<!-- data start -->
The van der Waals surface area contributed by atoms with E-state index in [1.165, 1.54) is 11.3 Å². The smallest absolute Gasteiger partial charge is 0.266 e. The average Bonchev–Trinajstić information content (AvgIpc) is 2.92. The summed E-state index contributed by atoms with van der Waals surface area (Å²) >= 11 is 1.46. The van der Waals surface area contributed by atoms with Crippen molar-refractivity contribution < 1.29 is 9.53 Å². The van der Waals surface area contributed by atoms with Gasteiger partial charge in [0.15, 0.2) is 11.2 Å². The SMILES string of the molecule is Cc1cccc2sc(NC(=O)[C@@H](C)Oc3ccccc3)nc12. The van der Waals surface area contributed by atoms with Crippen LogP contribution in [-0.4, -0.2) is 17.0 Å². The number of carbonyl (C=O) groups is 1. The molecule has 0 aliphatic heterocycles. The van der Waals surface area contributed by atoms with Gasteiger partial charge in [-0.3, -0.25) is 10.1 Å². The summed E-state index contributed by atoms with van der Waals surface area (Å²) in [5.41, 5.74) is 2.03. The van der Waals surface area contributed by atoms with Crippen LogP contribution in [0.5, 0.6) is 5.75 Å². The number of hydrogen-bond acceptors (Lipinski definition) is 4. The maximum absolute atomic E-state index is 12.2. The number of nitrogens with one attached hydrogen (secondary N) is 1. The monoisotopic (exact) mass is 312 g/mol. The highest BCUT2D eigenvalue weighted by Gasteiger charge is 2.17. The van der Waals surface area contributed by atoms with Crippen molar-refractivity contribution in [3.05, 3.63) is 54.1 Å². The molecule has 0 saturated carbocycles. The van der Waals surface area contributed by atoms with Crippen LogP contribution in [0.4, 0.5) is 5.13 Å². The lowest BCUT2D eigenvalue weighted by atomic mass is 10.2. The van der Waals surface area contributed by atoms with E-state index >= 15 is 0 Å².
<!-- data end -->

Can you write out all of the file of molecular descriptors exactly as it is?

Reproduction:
The van der Waals surface area contributed by atoms with E-state index in [1.165, 1.54) is 11.3 Å². The smallest absolute Gasteiger partial charge is 0.266 e. The average Bonchev–Trinajstić information content (AvgIpc) is 2.92. The summed E-state index contributed by atoms with van der Waals surface area (Å²) >= 11 is 1.46. The van der Waals surface area contributed by atoms with Crippen molar-refractivity contribution < 1.29 is 9.53 Å². The van der Waals surface area contributed by atoms with Gasteiger partial charge in [0.15, 0.2) is 11.2 Å². The SMILES string of the molecule is Cc1cccc2sc(NC(=O)[C@@H](C)Oc3ccccc3)nc12. The van der Waals surface area contributed by atoms with Crippen LogP contribution in [-0.4, -0.2) is 17.0 Å². The number of carbonyl (C=O) groups is 1. The molecule has 0 aliphatic heterocycles. The van der Waals surface area contributed by atoms with Gasteiger partial charge in [-0.3, -0.25) is 10.1 Å². The summed E-state index contributed by atoms with van der Waals surface area (Å²) in [5.41, 5.74) is 2.03. The van der Waals surface area contributed by atoms with Crippen LogP contribution in [0.5, 0.6) is 5.75 Å². The number of hydrogen-bond acceptors (Lipinski definition) is 4. The maximum absolute atomic E-state index is 12.2. The number of nitrogens with one attached hydrogen (secondary N) is 1. The monoisotopic (exact) mass is 312 g/mol. The highest BCUT2D eigenvalue weighted by Gasteiger charge is 2.17. The van der Waals surface area contributed by atoms with Crippen molar-refractivity contribution in [3.05, 3.63) is 54.1 Å². The molecule has 0 saturated carbocycles. The van der Waals surface area contributed by atoms with Crippen LogP contribution in [0.4, 0.5) is 5.13 Å². The lowest BCUT2D eigenvalue weighted by atomic mass is 10.2. The van der Waals surface area contributed by atoms with E-state index >= 15 is 0 Å².